After propensity-score matching, only ICU LOS was significantly different between the groups. We showed no clinical advantages of early extubation (in terms of ventilator-associated problems, low-dose inotropic support, hemodynamic benefits, and so on) because the mechanical ventilator support time was short in these patients with simple congenital cardiac disease. Such patients have been described in previous studies [1,3,5,12,13]. Because of the significantly lower cost of hospitalization and medical care in Korea relative to other countries, the total cost of hospitalization was not significantly different between the groups. However, the UFT extubation strategy could significantly shorten the ICU stay. This allows these young patients to be with their parents earlier. We could not evaluate the psychological benefits to the patients and their parents due to the reduction in ICU time by early extubation; however, our unofficial survey of parents showed satisfactory responses.

This study has some limitations. This study was a single-center retrospective study. The diagnoses were slightly different between the UFT and non-UFT groups, and this difference was not satisfactorily controlled after propensity-score matching. The indications for early extubation were limited because our UFT extubation strategy is new. During the study period, a surgeon new to our institution started to apply minimally invasive cardiac surgery more aggressively than before. This may have also affected the results.

In conclusion, UFT extubation decreased the ICU LOS and the duration of mechanical ventilation support. However, UFT extubation was not associated with postoperative hospital LOS or medical expenses in patients with simple congenital cardiac disease. Future work will expand the indications of UFT extubation to include patients who have undergone repeated prior cardiac operations or who have complex heart disease.

Conflict of interest

No potential conflict of interest relevant to this article was reported.


This study was supported by a Grant of the Samsung Vein Clinic Network (Daejeon, Anyang, Cheongju, Cheonan; Fund no. KTCS04-109).


Preoperative characteristics of the patients


UFT (n=69)Non-UFT (n=126)p-valueDUFT (n=47)Non-UFT (n=47)p-valueD
Sex (male)33 (47.8)64 (50.8)0.6920.065523 (48.9)21 (44.7)0.6790.0943

Age (mo)47.8±64.721.1±53.3<0.0010.500535.8±53.628.8±36.30.4590.2179

Weight (kg)18.2±21.99.2±6.2<0.0010.500513.3±9.511.5±7.90.3160.2958

Height (cm)92.9±27.373.8±20.4<0.0010.500587.8±21.782.8±21.70.2640.3300

Body surface area0.637±0.3620.427±0.207<0.0010.50050.560±0.2510.506±0.2290.2780.3203


 VSD38 (55.1)22 (17.5)24 (51.1)17 (36.2)

 ASD19 (27.5)38 (30.2)13 (27.7)8 (17.0)

 VSD+ASD4 (5.8)36 (23.8)4 (8.5)10 (21.3)

 Others8 (11.6)30 (23.8)6 (12.8)12 (25.5)

Pulmonary hypertension1 (1.4)16 (12.7)0.0081.26341 (2.1)3 (6.4)0.6170.6302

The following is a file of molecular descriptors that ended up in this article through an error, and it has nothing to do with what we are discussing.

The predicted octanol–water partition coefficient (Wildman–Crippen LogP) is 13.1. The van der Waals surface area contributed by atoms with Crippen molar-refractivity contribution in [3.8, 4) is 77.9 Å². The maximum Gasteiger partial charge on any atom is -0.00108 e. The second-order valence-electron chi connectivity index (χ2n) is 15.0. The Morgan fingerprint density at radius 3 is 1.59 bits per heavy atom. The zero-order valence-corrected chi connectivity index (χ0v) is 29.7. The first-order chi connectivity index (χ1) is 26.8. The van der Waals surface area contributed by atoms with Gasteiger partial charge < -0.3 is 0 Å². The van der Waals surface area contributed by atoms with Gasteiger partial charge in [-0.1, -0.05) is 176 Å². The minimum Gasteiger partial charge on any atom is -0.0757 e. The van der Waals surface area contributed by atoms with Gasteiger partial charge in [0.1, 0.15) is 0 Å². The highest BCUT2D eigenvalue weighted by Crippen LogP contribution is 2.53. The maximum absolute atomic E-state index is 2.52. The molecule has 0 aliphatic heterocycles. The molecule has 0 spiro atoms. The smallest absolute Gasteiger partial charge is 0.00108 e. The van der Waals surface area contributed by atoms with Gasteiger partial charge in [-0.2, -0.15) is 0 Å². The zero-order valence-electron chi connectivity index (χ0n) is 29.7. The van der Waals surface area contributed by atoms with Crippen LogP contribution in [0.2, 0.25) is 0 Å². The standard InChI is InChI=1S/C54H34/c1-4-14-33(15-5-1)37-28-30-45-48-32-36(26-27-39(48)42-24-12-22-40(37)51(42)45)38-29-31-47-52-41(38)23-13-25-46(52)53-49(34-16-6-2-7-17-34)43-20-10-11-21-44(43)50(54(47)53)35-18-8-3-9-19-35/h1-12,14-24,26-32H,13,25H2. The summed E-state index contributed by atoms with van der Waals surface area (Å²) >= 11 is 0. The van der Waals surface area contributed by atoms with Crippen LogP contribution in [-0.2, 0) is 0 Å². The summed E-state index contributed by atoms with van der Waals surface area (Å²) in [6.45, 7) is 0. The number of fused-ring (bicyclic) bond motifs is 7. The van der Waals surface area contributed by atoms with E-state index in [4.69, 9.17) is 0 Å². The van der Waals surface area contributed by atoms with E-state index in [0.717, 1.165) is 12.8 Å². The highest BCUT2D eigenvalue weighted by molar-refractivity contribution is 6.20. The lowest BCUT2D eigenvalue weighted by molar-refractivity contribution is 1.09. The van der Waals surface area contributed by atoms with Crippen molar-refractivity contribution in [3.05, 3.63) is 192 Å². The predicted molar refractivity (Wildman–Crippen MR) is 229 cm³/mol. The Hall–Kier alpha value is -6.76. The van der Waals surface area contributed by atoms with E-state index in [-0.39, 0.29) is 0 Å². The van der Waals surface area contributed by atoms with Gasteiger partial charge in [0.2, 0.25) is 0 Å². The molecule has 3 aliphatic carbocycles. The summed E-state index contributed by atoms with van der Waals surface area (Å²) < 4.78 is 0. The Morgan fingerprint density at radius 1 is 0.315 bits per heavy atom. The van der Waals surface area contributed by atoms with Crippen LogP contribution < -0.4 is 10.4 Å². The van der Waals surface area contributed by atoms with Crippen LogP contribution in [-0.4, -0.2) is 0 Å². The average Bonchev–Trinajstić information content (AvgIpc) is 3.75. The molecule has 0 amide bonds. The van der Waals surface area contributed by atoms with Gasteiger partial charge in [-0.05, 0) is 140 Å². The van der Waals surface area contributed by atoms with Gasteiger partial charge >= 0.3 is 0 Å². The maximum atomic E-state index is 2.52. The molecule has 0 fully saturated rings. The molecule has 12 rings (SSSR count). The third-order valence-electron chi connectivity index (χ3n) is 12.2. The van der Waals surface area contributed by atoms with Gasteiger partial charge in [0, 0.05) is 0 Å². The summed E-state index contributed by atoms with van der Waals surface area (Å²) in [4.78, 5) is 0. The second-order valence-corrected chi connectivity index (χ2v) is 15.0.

Extracardiac anomalies1 (1.4)5 (4.0)0.4260.569601 (2.1)>0.999

Operating time (min)200.7±92.7238.4±49.1<0.0010.5005208.7±59.3213.6±45.80.6100.1499

CPB time (min)89.5±33.2109.4±30.8<0.0010.500594.8±34.696.8±29.30.7630.0885

Aortic cross-clamp time (min)48.4±25.762.9±23.2<0.0010.500555.6±23.655.9±22.60.9610.0143

CPB volume (mL)

 Priming volume540.4±516.9259.9±244.4<0.0010.5005398.3±310.7331.1±279.00.2730.3237

 Cardioplegia volume473.6±407.4310.0±215.4<0.0010.5005432.1±252.3374.9±274.50.2950.3091

 Additional blood26.2±40.036.9±37.80.0660.276922.6±25.826.8±23.90.4090.2431

 Input/output balance−180.4±183.3−136.3±105.40.0100.3896−182.7±140.7−173.6±142.00.7570.0908

Value are presented as number (%) or mean±standard deviation.

UFT, ultra-fast-track; D, standardized difference; VSD, ventricular septal defect; ASD, atrial septal defect; CPB time, cardiopulmonary bypass time.

Postoperative complications

VariableUFT (n=69)Non-UFT (n=126)p-value
Lung complicationsa)06 (3.9)0.091
Bleeding2 (2.9)00.124
Re-intubation1 (1.4)1 (0.8)>0.999
Re-operation2 (2.9)1 (0.8)0.286
Postpericardiotomy syndrome2 (2.9)2 (1.6)0.615
Arrhythmia5 (7.2)4 (3.2)0.284
Heart failure1 (1.4)2 (1.6)>0.999
Seizure1 (1.4)1 (0.8)>0.999
Wound problem1 (1.4)1 (0.8)>0.999
Minor complications05 (4.0)0.163

Value are presented as number (%)

UFT, ultra-fast-track.

a)Any lung complication, including atelectasis, a large amount of secretions requiring frequent nasotracheal suction, or prolonged intubation.

Outcomes associated with UFT


UFT (n=69)Non-UFT (n=126)p-valueDUFT (n=47)Non-UFT (n=47)p-valueD
Extubation time (min)40.4±92.71259.6±1209.7<0.0010.500550.2±110.7716.3±697.2<0.0011.027

Intensive care unit LOS (hr)14.7±24.045.8±33.6<0.0010.500516.3±28.628.0±16.80.0180.7163

Hospital LOS (day)4.8±2.06.8±3.2<0.0010.50055.0±2.25.6±3.10.3030.304

Medical costs (×100,000 Korean won)



 Hospital stay47.2±13.659.5±21.5<0.0010.500548.3±13.654.8±29.00.1640.4127

Value are presented as mean±standard deviation.

UFT, ultra-fast-track; D, standardized difference; LOS, length of stay.